With a year and a day to go to Brexit, David Davis sat down for an interview with Andrew Neil this evening. Davis was clear that there wouldn’t be a deal, and thus a £37bn payment to the EU, unless there was an agreement on the future relationship too.
Contrary to the received wisdom, David Davis told this special Spectator event that the UK and the EU will ‘get pretty substantively close’ to a free trade agreement by October. He argued that this meant that the withdrawal agreement would have a lot of detail on what the future trading relationship would be. He said that he thought that this would be necessary to get it – and permission to pay the EU £37bn – through parliament.
There were, though, reminders of how far apart the UK and the EU are on this FTA. Davis told Andrew Neil that the ‘big fight’ wouldn’t be over tariffs, where both sides were pretty much agreed that they didn’t want them, but standards. He said that he expected the UK would ‘get pressure’ to agree to a floor for corporate taxes, but was determined to stand firm. He candidly admitted that the UK’s position on financial services’ access to the EU market was ‘we want as much as we can get’.
Ireland is, obviously, another source of disagreement. David Davis said that Boris Johnson wasn’t right that the Irish border issue was being used to try and keep the UK in a customs union with the EU. But he emphasised that the UK believed that the high alignment’ referred to in the December joint report referred to outcomes, not harmonisation. The EU, as its draft legal text makes clear, takes the opposite view.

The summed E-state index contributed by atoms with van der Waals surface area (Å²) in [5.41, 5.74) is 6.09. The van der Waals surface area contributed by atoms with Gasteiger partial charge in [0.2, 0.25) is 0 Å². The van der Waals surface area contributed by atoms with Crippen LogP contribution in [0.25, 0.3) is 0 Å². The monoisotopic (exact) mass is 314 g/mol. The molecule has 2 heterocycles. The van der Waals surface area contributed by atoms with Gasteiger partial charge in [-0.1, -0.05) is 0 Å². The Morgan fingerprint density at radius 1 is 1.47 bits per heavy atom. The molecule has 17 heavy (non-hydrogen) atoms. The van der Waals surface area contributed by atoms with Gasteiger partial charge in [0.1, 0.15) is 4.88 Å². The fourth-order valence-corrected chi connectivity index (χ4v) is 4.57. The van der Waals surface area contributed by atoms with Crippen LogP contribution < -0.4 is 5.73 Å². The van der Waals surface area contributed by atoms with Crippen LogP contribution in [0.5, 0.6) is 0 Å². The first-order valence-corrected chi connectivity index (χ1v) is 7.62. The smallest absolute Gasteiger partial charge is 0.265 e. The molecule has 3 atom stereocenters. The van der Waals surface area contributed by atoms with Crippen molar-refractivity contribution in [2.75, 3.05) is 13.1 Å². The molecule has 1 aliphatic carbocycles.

Interestingly, Davis, quite deliberately, wouldn’t rule out preferential treatment for EU citizens when it came to the right to work in the UK as part of the Brexit deal. It is becoming ever clearer that this is one sweetener that the government is prepared to throw in to get a better deal.
Understandably, lots of the discussion on Brexit focuses on the economics of it. Davis argued this evening that entrepreneurs ‘who can see the future’ are keener on it than established business in ‘steady-state’ sectors of the economy who tend to favour the status quo. But the Brexit Secretary pointed out this evening, his vote to Leave wasn’t based primarily on economics but on ‘self-determination’. The ultimate test of the Brexit deal that the government is negotiating is whether it can deliver that and do so in a way that is compatible with sustained, long-term economic growth.